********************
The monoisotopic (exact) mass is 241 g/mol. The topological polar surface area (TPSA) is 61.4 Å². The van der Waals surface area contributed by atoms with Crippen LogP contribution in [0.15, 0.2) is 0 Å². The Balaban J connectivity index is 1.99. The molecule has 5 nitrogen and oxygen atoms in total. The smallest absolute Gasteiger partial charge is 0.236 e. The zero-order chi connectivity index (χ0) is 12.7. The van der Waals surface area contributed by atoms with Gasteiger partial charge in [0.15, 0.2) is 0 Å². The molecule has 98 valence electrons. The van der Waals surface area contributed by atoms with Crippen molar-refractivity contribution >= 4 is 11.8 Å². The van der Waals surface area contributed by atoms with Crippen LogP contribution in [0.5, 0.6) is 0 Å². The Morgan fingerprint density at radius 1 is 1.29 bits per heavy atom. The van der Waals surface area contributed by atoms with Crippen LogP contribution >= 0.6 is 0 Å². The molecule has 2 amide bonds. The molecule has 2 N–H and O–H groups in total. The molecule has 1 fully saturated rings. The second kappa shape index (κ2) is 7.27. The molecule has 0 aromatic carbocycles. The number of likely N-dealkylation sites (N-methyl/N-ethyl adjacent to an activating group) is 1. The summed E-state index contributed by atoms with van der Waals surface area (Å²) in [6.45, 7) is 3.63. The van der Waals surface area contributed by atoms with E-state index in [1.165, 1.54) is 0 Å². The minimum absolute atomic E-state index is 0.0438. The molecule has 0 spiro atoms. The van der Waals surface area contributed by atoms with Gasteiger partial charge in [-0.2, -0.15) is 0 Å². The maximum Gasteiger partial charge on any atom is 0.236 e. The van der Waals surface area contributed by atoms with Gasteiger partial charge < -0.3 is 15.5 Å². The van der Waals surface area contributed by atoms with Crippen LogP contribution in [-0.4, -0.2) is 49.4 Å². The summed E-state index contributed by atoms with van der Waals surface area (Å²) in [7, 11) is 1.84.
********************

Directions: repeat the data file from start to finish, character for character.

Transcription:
The monoisotopic (exact) mass is 241 g/mol. The topological polar surface area (TPSA) is 61.4 Å². The van der Waals surface area contributed by atoms with Crippen LogP contribution in [0.15, 0.2) is 0 Å². The Balaban J connectivity index is 1.99. The molecule has 5 nitrogen and oxygen atoms in total. The smallest absolute Gasteiger partial charge is 0.236 e. The zero-order chi connectivity index (χ0) is 12.7. The van der Waals surface area contributed by atoms with Gasteiger partial charge in [0.15, 0.2) is 0 Å². The molecule has 98 valence electrons. The van der Waals surface area contributed by atoms with Crippen molar-refractivity contribution >= 4 is 11.8 Å². The van der Waals surface area contributed by atoms with Crippen LogP contribution in [0.5, 0.6) is 0 Å². The Morgan fingerprint density at radius 1 is 1.29 bits per heavy atom. The van der Waals surface area contributed by atoms with Crippen LogP contribution >= 0.6 is 0 Å². The molecule has 2 amide bonds. The molecule has 2 N–H and O–H groups in total. The molecule has 1 fully saturated rings. The second kappa shape index (κ2) is 7.27. The molecule has 0 aromatic carbocycles. The number of likely N-dealkylation sites (N-methyl/N-ethyl adjacent to an activating group) is 1. The summed E-state index contributed by atoms with van der Waals surface area (Å²) in [6.45, 7) is 3.63. The van der Waals surface area contributed by atoms with E-state index in [1.165, 1.54) is 0 Å². The minimum absolute atomic E-state index is 0.0438. The molecule has 0 spiro atoms. The van der Waals surface area contributed by atoms with Gasteiger partial charge in [-0.2, -0.15) is 0 Å². The maximum Gasteiger partial charge on any atom is 0.236 e. The van der Waals surface area contributed by atoms with Gasteiger partial charge < -0.3 is 15.5 Å². The van der Waals surface area contributed by atoms with Crippen LogP contribution in [-0.4, -0.2) is 49.4 Å². The summed E-state index contributed by atoms with van der Waals surface area (Å²) in [7, 11) is 1.84.